GlaxoSmithKline (NYSE:GSK), the Middlesex, England-based pharmaceutical giant, blamed sharpening competition from generic manufacturers for lower sales of its depression medications Paxil and Welbutrin after its third-quarter earnings came in lower by 3.4% to $2.25 billion. Total constant currency sales slipped to $7.7 billion in the current quarter from $8.5 billion last year. Glaxo also stated that its bottom line was hit badly by foreign exchange trading.

Between the two depression drugs it has lost $2.2 billion in revenues to the generic companies in the first nine months of this year, a 51% decline for Paxil and 30% for Welbutrin. As such, the results that Glaxo posted have to be taken in context, and they're fairly strong. In the past year Glaxo has enjoyed strong growth of Advair, which treats asthma, as well as erectile dysfunction drug Levitra. (Does that name sound like a Harry Potter spell to anyone else?)

Consequent to the company's earnings report, Glaxo and Human Genome Sciences (NASDAQ:HGSI) announced that Glaxo has reserved the right to develop and market Human Genome's diabetes drug Albugon. Glaxo will pay some up-front fees and may pay as much as $183 million if all milestones are met. The drug has yet to go into clinical trials but is being developed to treat what is known as Type 2, or adult-onset, diabetes. This once again shows how the pharmaceutical/biotechnology company symbiosis seems to be developing: The biotechnology companies serve as external drug and therapy development organizations, which then depend upon the financial power and infrastructure of the drug companies to help them get their treatments to market.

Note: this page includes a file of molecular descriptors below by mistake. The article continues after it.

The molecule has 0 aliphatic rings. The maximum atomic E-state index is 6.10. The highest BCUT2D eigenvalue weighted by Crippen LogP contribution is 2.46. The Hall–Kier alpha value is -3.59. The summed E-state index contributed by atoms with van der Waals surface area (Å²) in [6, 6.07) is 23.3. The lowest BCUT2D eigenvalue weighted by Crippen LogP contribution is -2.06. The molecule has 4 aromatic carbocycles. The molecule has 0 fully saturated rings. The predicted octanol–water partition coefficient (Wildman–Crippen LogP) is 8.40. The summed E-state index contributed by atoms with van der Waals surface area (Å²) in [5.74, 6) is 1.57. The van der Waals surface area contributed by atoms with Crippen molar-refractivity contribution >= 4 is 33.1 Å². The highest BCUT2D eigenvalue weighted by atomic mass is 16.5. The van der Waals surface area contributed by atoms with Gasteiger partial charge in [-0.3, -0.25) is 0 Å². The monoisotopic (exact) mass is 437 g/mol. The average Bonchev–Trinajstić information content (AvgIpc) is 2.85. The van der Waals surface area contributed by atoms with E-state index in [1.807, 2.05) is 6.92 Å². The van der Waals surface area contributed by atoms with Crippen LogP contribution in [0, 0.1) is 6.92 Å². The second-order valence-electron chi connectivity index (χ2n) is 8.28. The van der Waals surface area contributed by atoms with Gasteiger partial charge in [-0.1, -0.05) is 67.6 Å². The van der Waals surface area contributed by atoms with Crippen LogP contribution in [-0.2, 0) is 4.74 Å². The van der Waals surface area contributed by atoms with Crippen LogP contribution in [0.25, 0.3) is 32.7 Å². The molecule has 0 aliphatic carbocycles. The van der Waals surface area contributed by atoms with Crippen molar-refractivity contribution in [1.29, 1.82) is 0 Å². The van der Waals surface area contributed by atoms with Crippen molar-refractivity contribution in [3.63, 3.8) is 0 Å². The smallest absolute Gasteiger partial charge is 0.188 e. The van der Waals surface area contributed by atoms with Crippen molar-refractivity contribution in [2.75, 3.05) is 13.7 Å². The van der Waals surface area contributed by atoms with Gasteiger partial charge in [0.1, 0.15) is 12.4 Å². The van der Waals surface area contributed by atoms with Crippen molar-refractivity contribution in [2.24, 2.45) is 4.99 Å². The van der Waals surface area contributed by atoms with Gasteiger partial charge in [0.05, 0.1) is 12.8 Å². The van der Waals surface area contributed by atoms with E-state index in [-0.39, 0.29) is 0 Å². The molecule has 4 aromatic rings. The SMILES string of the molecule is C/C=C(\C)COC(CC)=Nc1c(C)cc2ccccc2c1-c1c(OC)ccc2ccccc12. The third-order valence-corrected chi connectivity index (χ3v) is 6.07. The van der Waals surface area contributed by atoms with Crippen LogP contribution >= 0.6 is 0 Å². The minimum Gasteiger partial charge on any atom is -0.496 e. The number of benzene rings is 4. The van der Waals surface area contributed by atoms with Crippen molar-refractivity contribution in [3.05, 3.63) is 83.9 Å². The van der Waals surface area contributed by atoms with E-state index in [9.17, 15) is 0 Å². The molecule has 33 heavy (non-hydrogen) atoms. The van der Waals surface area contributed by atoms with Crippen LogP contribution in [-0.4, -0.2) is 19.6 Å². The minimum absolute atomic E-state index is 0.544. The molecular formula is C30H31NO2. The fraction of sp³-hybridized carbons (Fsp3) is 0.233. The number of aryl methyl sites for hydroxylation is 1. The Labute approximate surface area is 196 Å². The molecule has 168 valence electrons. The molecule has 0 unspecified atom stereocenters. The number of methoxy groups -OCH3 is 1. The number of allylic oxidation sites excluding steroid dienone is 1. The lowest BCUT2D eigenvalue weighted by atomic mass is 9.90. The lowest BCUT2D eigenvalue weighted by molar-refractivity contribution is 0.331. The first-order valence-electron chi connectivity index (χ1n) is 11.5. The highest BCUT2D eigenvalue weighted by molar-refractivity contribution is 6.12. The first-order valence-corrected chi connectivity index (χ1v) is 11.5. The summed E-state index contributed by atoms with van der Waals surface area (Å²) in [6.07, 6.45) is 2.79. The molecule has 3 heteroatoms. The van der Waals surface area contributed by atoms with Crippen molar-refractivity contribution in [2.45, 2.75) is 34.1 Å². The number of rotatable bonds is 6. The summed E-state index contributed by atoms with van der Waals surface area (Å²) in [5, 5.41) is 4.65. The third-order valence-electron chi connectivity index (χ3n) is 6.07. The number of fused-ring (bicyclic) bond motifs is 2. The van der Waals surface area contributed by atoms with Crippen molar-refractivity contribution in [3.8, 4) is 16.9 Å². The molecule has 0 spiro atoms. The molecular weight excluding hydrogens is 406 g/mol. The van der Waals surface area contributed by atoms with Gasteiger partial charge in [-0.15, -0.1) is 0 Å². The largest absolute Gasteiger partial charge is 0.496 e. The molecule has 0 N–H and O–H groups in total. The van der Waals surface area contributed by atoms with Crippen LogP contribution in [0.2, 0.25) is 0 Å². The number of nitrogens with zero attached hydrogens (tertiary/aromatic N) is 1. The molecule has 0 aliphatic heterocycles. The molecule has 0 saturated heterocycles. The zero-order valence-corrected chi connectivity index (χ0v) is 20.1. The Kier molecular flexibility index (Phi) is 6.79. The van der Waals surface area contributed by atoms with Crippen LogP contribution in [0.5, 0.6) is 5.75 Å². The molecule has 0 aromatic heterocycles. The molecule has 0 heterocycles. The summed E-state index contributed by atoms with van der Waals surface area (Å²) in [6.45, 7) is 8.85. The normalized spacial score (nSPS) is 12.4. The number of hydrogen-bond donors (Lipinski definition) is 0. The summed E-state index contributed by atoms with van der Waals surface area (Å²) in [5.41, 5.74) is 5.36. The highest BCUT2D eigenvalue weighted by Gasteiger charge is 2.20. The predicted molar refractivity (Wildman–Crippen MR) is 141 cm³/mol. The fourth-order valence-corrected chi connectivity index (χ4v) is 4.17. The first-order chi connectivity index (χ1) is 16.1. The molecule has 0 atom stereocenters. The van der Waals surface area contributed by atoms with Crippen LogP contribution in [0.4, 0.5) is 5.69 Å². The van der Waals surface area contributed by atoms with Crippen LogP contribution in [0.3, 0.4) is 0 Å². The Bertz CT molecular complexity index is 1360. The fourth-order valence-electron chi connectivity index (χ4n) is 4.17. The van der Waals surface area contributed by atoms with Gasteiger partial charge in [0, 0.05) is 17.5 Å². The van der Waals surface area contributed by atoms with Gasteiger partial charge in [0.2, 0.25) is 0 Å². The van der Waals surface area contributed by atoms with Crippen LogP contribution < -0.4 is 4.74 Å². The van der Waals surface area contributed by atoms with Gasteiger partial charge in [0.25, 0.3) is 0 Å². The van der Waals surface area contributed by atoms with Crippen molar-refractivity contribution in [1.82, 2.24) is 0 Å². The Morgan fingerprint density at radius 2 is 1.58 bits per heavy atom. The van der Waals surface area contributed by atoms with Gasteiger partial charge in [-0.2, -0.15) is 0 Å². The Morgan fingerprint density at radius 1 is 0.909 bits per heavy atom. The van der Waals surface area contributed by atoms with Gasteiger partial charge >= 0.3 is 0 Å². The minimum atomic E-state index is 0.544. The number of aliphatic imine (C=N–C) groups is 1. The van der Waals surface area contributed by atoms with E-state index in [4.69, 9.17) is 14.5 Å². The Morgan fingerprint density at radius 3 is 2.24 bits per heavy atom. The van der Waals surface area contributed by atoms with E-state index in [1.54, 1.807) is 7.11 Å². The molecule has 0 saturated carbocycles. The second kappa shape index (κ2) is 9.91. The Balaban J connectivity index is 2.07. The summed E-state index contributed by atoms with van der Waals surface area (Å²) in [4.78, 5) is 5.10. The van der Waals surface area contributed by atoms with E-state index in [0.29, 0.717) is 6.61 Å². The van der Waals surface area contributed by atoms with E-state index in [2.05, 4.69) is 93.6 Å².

Finally, a European judge today approved the right of Glaxo and other European drug companies to place restrictions on how much of a drug they provide to any one country to limit the impact of re-importation. In this case, Glaxo argues that drug wholesalers in Greece were making enormous profits by buying Glaxo products destined for the Greek market that were then repackaged and sold more cheaply in other European countries. To stem the practice, in 2000 Glaxo began limiting the amount of any one drug that it shipped to Greece. Some believe that such a finding may strengthen the case of American drug makers such as Pfizer (NYSE:PFE) and Eli Lilly (NYSE:LLY) that are concerned about the re-importation of drugs from Canada.

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Bill Mann owns none of the companies mentioned here. The major drug companies tend to have excellent dividends and are thus prime targets for Mathew Emmert's dividend paying newsletter, Motley Fool Income Investor. Afree trialis yours for the asking.